Lauren Groff, photo by Kristin Kozelsky
Lauren Groff, photo by Kristin Kozelsky
  • January 13-17, 2020
  • Mixed, $600
See all 2020 Workshops


In this class for fiction writers, we’ll be workshopping through a subversion of the standard workshop model, generating writing while also testing out ways to subvert archetypes, modes of telling, and easy narrative canards. In advance of the class, writers will share with me a stand-alone piece of fiction they’ve written that they believe does not work (max. 10,000 words). I will train the class as a whole in an alternate workshop model, in which the goal is not to pass judgment on the work, but instead to ask thoughtful, neutral, nonjudgmental questions during class, designed to reconcile the writer with the written piece. Everyone will also have the chance to disseminate a short piece of fiction, published by another writer, that they find subversive (less than 1,000 words), and will lead a discussion of that text. We will engage in a series of playful exercises designed to get you to shake up what you think you know about fiction writing. After each session, I’ll meet briefly with the students whose work we talked about that day.


This class is now FULL. Apply to be an alternate. We have reserved two spots for workshop financial aid applicants. Apply for WFA.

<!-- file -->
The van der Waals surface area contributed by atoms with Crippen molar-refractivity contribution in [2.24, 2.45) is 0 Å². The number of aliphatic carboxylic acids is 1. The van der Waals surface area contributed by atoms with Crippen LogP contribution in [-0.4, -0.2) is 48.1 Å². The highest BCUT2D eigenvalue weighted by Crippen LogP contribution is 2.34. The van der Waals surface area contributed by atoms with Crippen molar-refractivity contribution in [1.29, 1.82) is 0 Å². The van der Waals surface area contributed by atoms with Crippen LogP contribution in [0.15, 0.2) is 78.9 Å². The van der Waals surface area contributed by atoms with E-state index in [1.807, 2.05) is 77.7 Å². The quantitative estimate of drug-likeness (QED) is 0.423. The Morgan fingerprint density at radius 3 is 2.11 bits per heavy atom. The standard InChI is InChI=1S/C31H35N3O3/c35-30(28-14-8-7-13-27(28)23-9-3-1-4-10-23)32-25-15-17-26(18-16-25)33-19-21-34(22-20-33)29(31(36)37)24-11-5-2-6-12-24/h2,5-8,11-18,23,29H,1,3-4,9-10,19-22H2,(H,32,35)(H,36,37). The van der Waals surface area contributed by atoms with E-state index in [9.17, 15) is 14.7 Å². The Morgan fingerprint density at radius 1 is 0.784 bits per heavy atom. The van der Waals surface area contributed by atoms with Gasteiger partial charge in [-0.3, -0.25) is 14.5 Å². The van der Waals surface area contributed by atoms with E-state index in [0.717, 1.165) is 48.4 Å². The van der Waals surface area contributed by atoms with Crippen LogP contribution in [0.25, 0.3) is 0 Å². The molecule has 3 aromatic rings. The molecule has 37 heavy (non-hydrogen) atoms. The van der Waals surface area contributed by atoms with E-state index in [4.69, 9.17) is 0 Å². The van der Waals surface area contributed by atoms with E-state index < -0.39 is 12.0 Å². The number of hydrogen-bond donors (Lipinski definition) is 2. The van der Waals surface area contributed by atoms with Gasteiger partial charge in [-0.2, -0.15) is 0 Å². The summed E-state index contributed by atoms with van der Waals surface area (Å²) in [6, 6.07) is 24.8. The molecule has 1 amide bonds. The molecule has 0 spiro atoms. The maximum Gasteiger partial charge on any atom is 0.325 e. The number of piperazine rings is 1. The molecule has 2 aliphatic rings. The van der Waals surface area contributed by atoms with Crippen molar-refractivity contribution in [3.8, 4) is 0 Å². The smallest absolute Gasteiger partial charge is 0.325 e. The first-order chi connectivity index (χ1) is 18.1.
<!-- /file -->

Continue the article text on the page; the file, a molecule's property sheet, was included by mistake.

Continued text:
• This is a mixed levels workshop.
  • Please submit a cover letter that states your interest in this workshop and gives an overview of your writing background and prior workshop experience, if any.
  • The cost is $600. If you are selected to participate in the workshop, a deposit of $200 is required to register, with the balance due by September 30.
  • Applications will be accepted on a rolling basis until the class is full.

Financial Assistance is available to those who would not otherwise be able to attend—click here for guidelines and application.


Lauren Groff is the author of five books, notably the novel Fates and Furies and the story collection Florida, which were both finalists for the National Book Award and the Kirkus Prize. Her work has appeared in the New Yorker, the Atlantic, Harper’s, and five editions of The Best American Short Stories anthology. She has been awarded Guggenheim and Radcliffe fellowships, and was named one of Granta Magazine’s “Best of Young American Novelists.” She lives in Gainesville, Florida.